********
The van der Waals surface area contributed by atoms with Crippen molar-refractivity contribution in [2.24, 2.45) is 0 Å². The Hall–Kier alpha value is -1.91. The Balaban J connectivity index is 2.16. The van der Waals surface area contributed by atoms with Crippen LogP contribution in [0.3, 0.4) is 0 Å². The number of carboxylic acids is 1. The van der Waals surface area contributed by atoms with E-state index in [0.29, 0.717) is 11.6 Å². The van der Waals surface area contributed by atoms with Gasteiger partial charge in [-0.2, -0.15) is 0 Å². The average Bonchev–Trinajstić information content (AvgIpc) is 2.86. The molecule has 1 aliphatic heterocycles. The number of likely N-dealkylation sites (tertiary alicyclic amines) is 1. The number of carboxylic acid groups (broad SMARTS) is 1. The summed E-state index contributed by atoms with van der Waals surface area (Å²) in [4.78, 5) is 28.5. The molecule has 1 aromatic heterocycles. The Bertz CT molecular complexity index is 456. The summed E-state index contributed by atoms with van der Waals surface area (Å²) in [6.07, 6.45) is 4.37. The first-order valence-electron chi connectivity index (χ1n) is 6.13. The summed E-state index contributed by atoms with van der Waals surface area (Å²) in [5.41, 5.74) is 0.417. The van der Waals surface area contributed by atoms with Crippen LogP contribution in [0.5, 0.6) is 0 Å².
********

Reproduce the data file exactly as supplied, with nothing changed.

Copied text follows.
The van der Waals surface area contributed by atoms with Crippen molar-refractivity contribution in [2.24, 2.45) is 0 Å². The Hall–Kier alpha value is -1.91. The Balaban J connectivity index is 2.16. The van der Waals surface area contributed by atoms with Crippen LogP contribution in [0.3, 0.4) is 0 Å². The number of carboxylic acids is 1. The van der Waals surface area contributed by atoms with E-state index in [0.29, 0.717) is 11.6 Å². The van der Waals surface area contributed by atoms with Gasteiger partial charge in [-0.2, -0.15) is 0 Å². The average Bonchev–Trinajstić information content (AvgIpc) is 2.86. The molecule has 1 aliphatic heterocycles. The number of likely N-dealkylation sites (tertiary alicyclic amines) is 1. The number of carboxylic acid groups (broad SMARTS) is 1. The summed E-state index contributed by atoms with van der Waals surface area (Å²) in [4.78, 5) is 28.5. The molecule has 1 aromatic heterocycles. The Bertz CT molecular complexity index is 456. The summed E-state index contributed by atoms with van der Waals surface area (Å²) in [6.07, 6.45) is 4.37. The first-order valence-electron chi connectivity index (χ1n) is 6.13. The summed E-state index contributed by atoms with van der Waals surface area (Å²) in [5.41, 5.74) is 0.417. The van der Waals surface area contributed by atoms with Crippen LogP contribution in [0.5, 0.6) is 0 Å².